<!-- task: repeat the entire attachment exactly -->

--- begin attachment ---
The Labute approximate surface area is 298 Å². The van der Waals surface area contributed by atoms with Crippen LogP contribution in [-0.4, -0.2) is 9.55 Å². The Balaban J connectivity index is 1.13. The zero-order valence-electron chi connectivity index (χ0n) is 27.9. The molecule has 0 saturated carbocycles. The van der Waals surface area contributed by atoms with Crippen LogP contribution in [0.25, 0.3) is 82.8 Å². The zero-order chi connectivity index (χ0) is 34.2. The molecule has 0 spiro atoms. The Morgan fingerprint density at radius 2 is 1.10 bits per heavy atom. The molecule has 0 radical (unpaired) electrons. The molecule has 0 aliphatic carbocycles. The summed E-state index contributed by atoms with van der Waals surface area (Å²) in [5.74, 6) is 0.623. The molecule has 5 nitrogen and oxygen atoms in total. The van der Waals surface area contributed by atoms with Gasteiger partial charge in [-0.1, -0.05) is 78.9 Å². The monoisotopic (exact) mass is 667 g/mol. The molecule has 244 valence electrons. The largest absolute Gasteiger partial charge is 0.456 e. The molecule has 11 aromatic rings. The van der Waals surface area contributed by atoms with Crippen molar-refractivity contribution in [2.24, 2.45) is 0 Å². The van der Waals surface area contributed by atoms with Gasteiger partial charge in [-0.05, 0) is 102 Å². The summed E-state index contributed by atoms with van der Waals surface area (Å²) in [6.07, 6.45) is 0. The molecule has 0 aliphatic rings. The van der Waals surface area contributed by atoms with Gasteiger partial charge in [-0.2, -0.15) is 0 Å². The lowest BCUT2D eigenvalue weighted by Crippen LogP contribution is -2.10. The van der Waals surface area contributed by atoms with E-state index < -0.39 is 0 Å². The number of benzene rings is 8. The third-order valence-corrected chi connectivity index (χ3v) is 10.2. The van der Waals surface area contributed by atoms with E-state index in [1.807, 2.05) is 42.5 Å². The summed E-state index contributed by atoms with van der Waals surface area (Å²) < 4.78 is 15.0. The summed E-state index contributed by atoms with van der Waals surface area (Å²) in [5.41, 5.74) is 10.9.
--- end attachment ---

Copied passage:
The Labute approximate surface area is 298 Å². The van der Waals surface area contributed by atoms with Crippen LogP contribution in [-0.4, -0.2) is 9.55 Å². The Balaban J connectivity index is 1.13. The zero-order valence-electron chi connectivity index (χ0n) is 27.9. The molecule has 0 saturated carbocycles. The van der Waals surface area contributed by atoms with Crippen LogP contribution in [0.25, 0.3) is 82.8 Å². The zero-order chi connectivity index (χ0) is 34.2. The molecule has 0 spiro atoms. The Morgan fingerprint density at radius 2 is 1.10 bits per heavy atom. The molecule has 0 radical (unpaired) electrons. The molecule has 0 aliphatic carbocycles. The summed E-state index contributed by atoms with van der Waals surface area (Å²) in [5.74, 6) is 0.623. The molecule has 5 nitrogen and oxygen atoms in total. The van der Waals surface area contributed by atoms with Gasteiger partial charge in [-0.1, -0.05) is 78.9 Å². The monoisotopic (exact) mass is 667 g/mol. The molecule has 244 valence electrons. The largest absolute Gasteiger partial charge is 0.456 e. The molecule has 11 aromatic rings. The van der Waals surface area contributed by atoms with Crippen molar-refractivity contribution in [2.24, 2.45) is 0 Å². The van der Waals surface area contributed by atoms with Gasteiger partial charge in [-0.05, 0) is 102 Å². The summed E-state index contributed by atoms with van der Waals surface area (Å²) in [6.07, 6.45) is 0. The molecule has 0 aliphatic rings. The van der Waals surface area contributed by atoms with Gasteiger partial charge in [-0.2, -0.15) is 0 Å². The lowest BCUT2D eigenvalue weighted by Crippen LogP contribution is -2.10. The van der Waals surface area contributed by atoms with E-state index < -0.39 is 0 Å². The number of benzene rings is 8. The third-order valence-corrected chi connectivity index (χ3v) is 10.2. The van der Waals surface area contributed by atoms with E-state index in [1.807, 2.05) is 42.5 Å². The summed E-state index contributed by atoms with van der Waals surface area (Å²) < 4.78 is 15.0. The summed E-state index contributed by atoms with van der Waals surface area (Å²) in [5.41, 5.74) is 10.9.